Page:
McComb’s (1994) study claims that CMC supports involvement and initiative in students.  It does not completely replace face-to-face discussions but it enhances education through its offerings (McComb, 1994).  Most studies on CMC claim that CMC’s benefits outweigh the drawbacks. 

Drawbacks of CMC include students’ frustrations with the technology.  Some students claim they feel more comfortable in a traditional learning environment because they are used to it, since they have been exposed to this type of learning their whole life.  Other drawbacks of CMC include teachers’ poor proficiency with the technology that hinders the students from learning.  In Comeaux’ (1995) study students reported being dissatisfied with the social science class because the teachers had so many problems with the technology.  The teachers did not give all the students equal opportunity to participate in the discussions because they were busy tinkering with the technology.

Computer mediated instruction fits into a communication curriculum where the teacher sees fit.  A teacher can use CMC in any area of teaching they feel comfortable with.    A teacher would make an informed decision about when and when not to rely on communication technology in a classroom based on their proficiency with the technology and their students’ receptiveness to the technology.  Some students prefer not to work with technology, but most students have had the opportunity to work with technology.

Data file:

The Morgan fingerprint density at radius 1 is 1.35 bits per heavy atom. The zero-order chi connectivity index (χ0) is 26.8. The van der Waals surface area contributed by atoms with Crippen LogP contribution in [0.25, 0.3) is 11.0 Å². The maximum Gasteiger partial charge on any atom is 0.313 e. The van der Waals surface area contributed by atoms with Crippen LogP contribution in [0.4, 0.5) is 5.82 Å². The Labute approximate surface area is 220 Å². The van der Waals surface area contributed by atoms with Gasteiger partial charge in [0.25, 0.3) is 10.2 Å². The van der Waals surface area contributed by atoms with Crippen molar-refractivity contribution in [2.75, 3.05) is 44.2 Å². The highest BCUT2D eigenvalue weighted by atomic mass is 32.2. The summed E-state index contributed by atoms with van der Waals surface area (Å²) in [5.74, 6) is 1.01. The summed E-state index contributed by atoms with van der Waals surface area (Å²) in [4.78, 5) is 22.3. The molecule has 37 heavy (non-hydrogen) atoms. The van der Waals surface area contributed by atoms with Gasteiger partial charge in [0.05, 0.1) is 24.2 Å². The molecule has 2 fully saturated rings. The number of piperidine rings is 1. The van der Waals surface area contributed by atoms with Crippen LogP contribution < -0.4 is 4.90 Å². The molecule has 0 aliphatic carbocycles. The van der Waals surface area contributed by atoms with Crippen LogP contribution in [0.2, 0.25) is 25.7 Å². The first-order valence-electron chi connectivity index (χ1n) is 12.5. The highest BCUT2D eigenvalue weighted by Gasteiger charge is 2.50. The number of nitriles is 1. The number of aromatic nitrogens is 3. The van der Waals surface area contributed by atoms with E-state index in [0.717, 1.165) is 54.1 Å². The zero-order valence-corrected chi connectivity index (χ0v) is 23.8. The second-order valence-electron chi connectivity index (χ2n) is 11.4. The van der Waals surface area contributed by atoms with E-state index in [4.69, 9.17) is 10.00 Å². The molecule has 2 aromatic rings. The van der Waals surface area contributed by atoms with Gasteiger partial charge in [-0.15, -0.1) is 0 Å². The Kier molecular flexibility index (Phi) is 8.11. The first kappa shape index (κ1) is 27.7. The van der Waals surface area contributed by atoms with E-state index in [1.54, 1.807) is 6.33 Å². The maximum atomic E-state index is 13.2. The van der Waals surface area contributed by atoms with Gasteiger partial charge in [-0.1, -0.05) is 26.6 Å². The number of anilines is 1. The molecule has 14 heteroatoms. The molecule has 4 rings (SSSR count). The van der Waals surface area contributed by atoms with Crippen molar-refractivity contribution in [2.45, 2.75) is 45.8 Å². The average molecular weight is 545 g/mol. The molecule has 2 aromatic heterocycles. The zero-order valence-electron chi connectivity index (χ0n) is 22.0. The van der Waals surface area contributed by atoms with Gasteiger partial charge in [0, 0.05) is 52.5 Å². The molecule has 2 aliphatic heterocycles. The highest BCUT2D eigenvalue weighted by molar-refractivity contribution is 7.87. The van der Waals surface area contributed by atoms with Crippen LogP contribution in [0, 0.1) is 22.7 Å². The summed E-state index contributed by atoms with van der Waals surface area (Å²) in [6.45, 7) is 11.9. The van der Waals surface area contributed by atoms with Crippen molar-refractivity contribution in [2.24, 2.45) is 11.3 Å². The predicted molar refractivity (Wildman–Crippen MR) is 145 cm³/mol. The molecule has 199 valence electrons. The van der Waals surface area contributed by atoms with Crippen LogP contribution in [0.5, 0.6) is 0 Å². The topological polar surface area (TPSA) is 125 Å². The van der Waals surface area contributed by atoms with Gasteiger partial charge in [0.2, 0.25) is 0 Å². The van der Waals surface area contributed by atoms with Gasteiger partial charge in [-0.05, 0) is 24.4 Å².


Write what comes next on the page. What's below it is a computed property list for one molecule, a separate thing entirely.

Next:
Computer mediated instruction fits into the issue of student learning style preferences in a few different ways.  First, students of this era have a short attention span and technology helps to keep the students interested.  Second, some students prefer to use technology in the classroom because they have grown up using it throughout school.  All students have had to use technology in school in some way.   Some students have become accustomed to it, while others have had a hard time adjusting.  For the students whom do not like technology, they have a hard time adjusting to classes that use technology.  IT’s are available at most schools to help teachers and students out with their technological problems.  Technology does not work well with audio learners because most of the technology use in the classroom is visual.  Visual learners often benefit from the use of technology in the classroom.  Most visual learners like the use of PowerPoint in a lecture.